Richard Downes was born and educated in Dublin, and began his career in London where he worked as a minion in the Press Association before moving to the City to work as a specialist financial correspondent covering capital markets and Eurobonds. After a brief stint working for the Financial Times, Richard moved to the BBC as International Business Correspondent, covering the developing world and particularly the IMF and the World Bank and their new structural adjustment programmes in the Third World. This involved a lot of travel in Africa and India, and across the developing world.
In 1995, he moved to Johannesburg to work as southern Africa correspondent for the BBC after the first fully democratic elections there. He covered war and famine and the collapse of long-standing African dictatorships. In 1999, Richard took up a post in Amman, Jordan reporting for the BBC there but also keeping a close eye on what was happening in Iraq. The BBC, like most international broadcasters, was banned from Iraq at the time but the authorities soon opened the doors to journalists, allowing Richard to travel freely and develop a relationship that would last until today.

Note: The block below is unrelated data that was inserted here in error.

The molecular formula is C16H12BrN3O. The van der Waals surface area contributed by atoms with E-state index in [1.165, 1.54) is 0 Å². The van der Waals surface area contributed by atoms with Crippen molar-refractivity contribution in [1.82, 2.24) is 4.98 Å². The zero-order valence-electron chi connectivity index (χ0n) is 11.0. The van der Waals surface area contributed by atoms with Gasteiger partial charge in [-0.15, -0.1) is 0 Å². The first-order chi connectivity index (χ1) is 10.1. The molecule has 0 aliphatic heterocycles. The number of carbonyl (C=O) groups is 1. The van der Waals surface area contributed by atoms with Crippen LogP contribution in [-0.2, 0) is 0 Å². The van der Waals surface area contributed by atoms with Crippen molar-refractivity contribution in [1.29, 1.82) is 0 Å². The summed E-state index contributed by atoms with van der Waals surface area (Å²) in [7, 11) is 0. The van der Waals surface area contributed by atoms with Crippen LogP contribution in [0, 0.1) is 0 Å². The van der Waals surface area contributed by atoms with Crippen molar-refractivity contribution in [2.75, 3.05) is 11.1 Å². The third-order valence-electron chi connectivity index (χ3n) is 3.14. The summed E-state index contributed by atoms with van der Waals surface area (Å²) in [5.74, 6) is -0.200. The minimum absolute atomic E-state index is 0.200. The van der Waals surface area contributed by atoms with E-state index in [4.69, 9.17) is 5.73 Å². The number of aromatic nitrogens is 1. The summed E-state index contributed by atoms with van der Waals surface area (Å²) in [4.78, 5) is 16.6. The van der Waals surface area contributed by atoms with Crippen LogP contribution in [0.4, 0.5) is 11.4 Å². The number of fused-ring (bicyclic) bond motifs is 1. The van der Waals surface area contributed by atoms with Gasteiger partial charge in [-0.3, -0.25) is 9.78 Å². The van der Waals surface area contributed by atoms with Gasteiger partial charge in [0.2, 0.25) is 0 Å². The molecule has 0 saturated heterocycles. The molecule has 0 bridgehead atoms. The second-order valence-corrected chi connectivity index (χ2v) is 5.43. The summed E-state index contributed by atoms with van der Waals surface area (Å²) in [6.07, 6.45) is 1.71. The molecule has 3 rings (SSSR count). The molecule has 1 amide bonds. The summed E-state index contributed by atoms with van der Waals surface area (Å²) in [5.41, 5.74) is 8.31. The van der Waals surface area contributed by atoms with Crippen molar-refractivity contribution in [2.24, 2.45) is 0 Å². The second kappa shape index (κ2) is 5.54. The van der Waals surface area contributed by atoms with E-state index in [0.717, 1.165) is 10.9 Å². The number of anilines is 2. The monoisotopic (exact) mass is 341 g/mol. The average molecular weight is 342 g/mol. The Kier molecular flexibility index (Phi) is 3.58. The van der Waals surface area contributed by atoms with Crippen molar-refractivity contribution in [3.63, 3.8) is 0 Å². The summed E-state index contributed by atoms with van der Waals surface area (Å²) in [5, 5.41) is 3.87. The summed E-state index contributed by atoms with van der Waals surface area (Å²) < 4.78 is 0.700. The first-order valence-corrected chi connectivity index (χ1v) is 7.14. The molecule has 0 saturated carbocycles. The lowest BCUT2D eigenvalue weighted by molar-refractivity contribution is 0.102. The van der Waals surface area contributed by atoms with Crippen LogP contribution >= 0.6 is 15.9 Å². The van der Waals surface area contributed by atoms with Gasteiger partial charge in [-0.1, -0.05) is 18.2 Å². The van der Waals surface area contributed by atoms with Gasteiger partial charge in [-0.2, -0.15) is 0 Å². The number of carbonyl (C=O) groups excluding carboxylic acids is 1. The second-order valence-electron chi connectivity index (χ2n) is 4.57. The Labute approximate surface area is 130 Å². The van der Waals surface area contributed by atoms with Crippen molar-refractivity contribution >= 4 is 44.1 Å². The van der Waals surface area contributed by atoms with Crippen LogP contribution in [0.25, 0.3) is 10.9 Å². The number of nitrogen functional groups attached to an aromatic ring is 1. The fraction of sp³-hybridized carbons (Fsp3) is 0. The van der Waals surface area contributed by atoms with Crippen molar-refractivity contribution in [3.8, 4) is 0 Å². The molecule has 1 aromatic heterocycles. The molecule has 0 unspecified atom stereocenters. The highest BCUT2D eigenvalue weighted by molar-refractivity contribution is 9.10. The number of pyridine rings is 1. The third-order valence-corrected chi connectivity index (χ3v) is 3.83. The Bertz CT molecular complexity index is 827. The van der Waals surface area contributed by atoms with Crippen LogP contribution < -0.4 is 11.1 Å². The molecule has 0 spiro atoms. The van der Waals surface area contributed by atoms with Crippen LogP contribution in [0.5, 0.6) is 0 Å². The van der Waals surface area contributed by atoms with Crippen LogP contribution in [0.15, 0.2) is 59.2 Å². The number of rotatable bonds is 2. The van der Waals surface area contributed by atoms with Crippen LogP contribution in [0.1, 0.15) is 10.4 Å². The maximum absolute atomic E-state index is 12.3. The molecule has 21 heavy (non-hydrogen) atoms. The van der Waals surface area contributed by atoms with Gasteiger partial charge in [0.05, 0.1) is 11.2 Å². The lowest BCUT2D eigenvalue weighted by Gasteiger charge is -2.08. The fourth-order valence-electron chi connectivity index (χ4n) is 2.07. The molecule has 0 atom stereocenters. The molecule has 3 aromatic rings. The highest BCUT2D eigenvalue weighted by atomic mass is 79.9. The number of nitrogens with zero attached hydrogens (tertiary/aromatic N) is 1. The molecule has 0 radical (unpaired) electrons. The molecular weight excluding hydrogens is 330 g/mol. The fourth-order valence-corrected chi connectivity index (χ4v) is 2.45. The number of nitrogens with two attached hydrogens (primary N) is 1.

In 2000, Richard moved back to Dublin and began working for RTÉ. He has worked across a range of programmes and began presenting Morning Ireland in 2002. In 2003, he was back in Baghdad covering the war and the collapse of Saddam Hussein's regime for RTÉ, which he wrote about in his 2006 book, In Search of Iraq. That sold a lot more copies than his first effort, Japanese Equity Warrants: A Clear and Comprehensive Guide, which sank without trace when it was published in London in 1989.
Richard is obsessive about African music and, apart from knowing his Congolese rumba from his Nigerian high life, he is a lifelong devotee of the late Lagos legend, Fela Anikulapo Kuti.
He lives on Dublin's northside and is married to Mairead. They have two young boys.